July 23, 2016: Day 55 – I Corinthians 11

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My Bible is stained on this page.  On the left-hand side you can see the dark spot and some discoloring on the right side as well.  There is a small rip on the bottom right as well.  You should be able to tell, just from the look of the Bible, that they are well worn pages, and one that is used often.  So why the stains on the Bible?  If you look at chapter 11:23-26 they should be familiar to you.  These are the words that we use for the Lord’s Supper.  I have had this Bible since 1999 and each time I prepare communion I read from this Bible, from these pages.  The stain is from the wine or the juice that has spilled on these pages over that time.  These pages contain a lot of meaning to me.  Paul gives us instructions on communion in these pages.  Let’s take a look

Keep in mind that communion in Paul’s day was not simply a ritual, it was a meal that was essential to keep the Christian population, especially the widows, alive.  They didn’t just have bread and wine as a memorial to Jesus’ life and death and resurrection, but rather they had an entire meal and this bread and the wine would close it off as a physical, tangible proof of the presence of our Savior.  But people were taking advantage of this meal.  Look beginning at vs.17 where Paul begins, once again, to chastise the Corinthians for how they have made this time a time of division.  

This meal was meant to be shared.  It was a pot-luck of spiritual proportions.  Paul has some of his strongest words for those who would eat this meal selfishly and finish what they had without sharing with those around them.  He tells them in vs.29 that those who misuse this time: “eat and drink judgment against themselves.”  In fact, he associates the misuse of this time as the reason for why some of the people of that church were sick and had died.  For Paul, it seems like a punishment for sin.  His primary point is found in vs.33: “When you come together to eat, wait for one another.”  What a great point.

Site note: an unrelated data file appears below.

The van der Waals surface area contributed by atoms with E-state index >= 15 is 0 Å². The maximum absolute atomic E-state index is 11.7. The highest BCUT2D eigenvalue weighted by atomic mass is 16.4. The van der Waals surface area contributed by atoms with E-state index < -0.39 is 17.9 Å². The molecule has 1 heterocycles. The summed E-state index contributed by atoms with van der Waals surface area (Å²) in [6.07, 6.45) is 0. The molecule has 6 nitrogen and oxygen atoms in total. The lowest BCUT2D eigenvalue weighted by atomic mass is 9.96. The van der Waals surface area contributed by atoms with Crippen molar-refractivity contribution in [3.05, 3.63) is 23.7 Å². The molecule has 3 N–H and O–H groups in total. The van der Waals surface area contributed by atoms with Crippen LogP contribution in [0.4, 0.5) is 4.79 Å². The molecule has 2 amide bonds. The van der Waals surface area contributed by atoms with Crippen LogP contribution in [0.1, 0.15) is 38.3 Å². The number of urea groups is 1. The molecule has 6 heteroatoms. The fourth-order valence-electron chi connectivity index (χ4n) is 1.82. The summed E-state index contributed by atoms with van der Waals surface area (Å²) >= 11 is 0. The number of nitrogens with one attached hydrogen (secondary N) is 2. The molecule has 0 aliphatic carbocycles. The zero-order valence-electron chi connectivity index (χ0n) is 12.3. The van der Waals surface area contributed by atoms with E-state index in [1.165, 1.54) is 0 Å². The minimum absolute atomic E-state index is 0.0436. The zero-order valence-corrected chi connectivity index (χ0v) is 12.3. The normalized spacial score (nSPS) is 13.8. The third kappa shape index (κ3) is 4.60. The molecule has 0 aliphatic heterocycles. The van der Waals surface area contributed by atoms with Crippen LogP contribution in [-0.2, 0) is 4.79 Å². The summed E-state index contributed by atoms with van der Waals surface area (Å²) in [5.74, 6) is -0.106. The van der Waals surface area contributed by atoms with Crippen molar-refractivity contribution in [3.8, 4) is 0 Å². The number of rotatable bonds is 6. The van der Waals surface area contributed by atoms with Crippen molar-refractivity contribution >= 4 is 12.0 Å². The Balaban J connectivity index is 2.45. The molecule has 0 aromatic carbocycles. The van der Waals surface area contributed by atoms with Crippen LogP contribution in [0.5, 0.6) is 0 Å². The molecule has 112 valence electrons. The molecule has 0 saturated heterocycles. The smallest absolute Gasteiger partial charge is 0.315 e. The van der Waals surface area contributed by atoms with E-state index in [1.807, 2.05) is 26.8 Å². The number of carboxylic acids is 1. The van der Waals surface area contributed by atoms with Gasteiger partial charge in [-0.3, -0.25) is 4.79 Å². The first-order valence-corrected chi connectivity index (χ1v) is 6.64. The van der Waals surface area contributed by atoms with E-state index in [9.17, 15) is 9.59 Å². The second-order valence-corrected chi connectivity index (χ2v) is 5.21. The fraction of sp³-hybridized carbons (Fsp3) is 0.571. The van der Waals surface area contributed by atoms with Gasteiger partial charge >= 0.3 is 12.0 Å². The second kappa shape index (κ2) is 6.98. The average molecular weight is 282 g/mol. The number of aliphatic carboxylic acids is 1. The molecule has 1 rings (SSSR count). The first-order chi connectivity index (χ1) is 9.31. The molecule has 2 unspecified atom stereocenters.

Now all of this should overshadow the beginning of this chapter.  Paul spends more time talking about hair in this chapter than he does spending time writing about homosexuality in all of his writing combined.  I know, I’ve talked a lot about that issue, but I’m trying to put it within a context and a reality where we understand that this is not in any way a primary issue either for Paul and even less so for Jesus.  Our stance is clear, but Paul seems to think how we wear our hair is more important than what our belief is in regards to homosexuality.  You may have wondered where the whole idea of covering your head if you are woman while you worship.  In our community we have a whole range of denominations who believe that women should cover their heads.  It is from this chapter where that belief comes.  

Paul makes statements in regards to a sense of hierarchy between men and women and that seems to fly a bit in the face of Galatians 3:28 where we read that in Christ there is no male or female.  If I have to choose, I stick with Galatians.  That isn’t enough, I know, we need to have more of a discussion on these verses.  Why does Paul say such things if we are not to take it seriously?  We are to take it seriously and Paul says some good things especially in vs.9 that there is an interdependence between men and women that cannot be denied.

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One Response to July 23, 2016: Day 55 – I Corinthians 11

  1. Kathy Barge says:

    This is where education in religion becomes very relevant. Education teaches us to read, to study, to look for contradictions and help us understand how each of these verses give us choices. For instance we do not cover women’s heads, we do not shun for questioning certain beliefs, we do not require a pope to confess our sins and ask forgiveness, we don’t believe in a go between us and God. Woman is to be subservient to her husband
    not an interdependent relationship of equal beings. As our church family grows more of the people will be educated and look to pastors like you and Stacy to help us understand these discrepancies and apply them to growth in our spiritual life.

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